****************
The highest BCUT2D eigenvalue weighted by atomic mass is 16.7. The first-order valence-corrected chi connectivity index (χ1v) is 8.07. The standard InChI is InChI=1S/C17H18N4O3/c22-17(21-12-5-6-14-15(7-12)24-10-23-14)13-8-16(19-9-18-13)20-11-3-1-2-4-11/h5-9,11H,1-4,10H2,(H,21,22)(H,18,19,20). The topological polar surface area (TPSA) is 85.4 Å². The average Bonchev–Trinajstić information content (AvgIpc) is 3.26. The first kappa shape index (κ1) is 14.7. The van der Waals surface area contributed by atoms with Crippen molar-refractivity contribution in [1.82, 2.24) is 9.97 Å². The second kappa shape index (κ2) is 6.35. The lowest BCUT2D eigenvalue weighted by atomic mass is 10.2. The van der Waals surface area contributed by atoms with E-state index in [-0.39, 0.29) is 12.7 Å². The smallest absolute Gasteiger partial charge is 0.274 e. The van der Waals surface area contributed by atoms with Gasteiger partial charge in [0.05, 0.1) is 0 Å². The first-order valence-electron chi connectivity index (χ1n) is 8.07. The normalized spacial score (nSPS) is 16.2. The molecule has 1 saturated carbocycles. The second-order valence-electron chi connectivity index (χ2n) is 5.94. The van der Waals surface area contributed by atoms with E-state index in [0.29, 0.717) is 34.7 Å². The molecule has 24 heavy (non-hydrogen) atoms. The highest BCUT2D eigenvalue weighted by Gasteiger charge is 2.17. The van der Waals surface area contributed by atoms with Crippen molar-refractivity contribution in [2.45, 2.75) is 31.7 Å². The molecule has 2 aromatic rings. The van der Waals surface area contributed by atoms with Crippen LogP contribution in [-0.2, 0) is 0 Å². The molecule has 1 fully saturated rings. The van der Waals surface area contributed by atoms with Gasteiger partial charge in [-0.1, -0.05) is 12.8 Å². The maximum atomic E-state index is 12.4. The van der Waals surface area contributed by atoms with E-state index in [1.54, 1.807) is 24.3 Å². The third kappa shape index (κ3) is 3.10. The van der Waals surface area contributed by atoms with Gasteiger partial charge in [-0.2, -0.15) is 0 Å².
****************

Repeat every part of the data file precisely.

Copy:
The highest BCUT2D eigenvalue weighted by atomic mass is 16.7. The first-order valence-corrected chi connectivity index (χ1v) is 8.07. The standard InChI is InChI=1S/C17H18N4O3/c22-17(21-12-5-6-14-15(7-12)24-10-23-14)13-8-16(19-9-18-13)20-11-3-1-2-4-11/h5-9,11H,1-4,10H2,(H,21,22)(H,18,19,20). The topological polar surface area (TPSA) is 85.4 Å². The average Bonchev–Trinajstić information content (AvgIpc) is 3.26. The first kappa shape index (κ1) is 14.7. The van der Waals surface area contributed by atoms with Crippen molar-refractivity contribution in [1.82, 2.24) is 9.97 Å². The second kappa shape index (κ2) is 6.35. The lowest BCUT2D eigenvalue weighted by atomic mass is 10.2. The van der Waals surface area contributed by atoms with E-state index in [-0.39, 0.29) is 12.7 Å². The smallest absolute Gasteiger partial charge is 0.274 e. The van der Waals surface area contributed by atoms with Gasteiger partial charge in [0.05, 0.1) is 0 Å². The first-order valence-electron chi connectivity index (χ1n) is 8.07. The normalized spacial score (nSPS) is 16.2. The molecule has 1 saturated carbocycles. The second-order valence-electron chi connectivity index (χ2n) is 5.94. The van der Waals surface area contributed by atoms with E-state index in [0.29, 0.717) is 34.7 Å². The molecule has 24 heavy (non-hydrogen) atoms. The highest BCUT2D eigenvalue weighted by Gasteiger charge is 2.17. The van der Waals surface area contributed by atoms with Crippen molar-refractivity contribution in [2.45, 2.75) is 31.7 Å². The molecule has 2 aromatic rings. The van der Waals surface area contributed by atoms with Crippen LogP contribution in [-0.2, 0) is 0 Å². The molecule has 1 fully saturated rings. The van der Waals surface area contributed by atoms with Gasteiger partial charge in [-0.1, -0.05) is 12.8 Å². The maximum atomic E-state index is 12.4. The van der Waals surface area contributed by atoms with E-state index in [1.54, 1.807) is 24.3 Å². The third kappa shape index (κ3) is 3.10. The van der Waals surface area contributed by atoms with Gasteiger partial charge in [-0.2, -0.15) is 0 Å².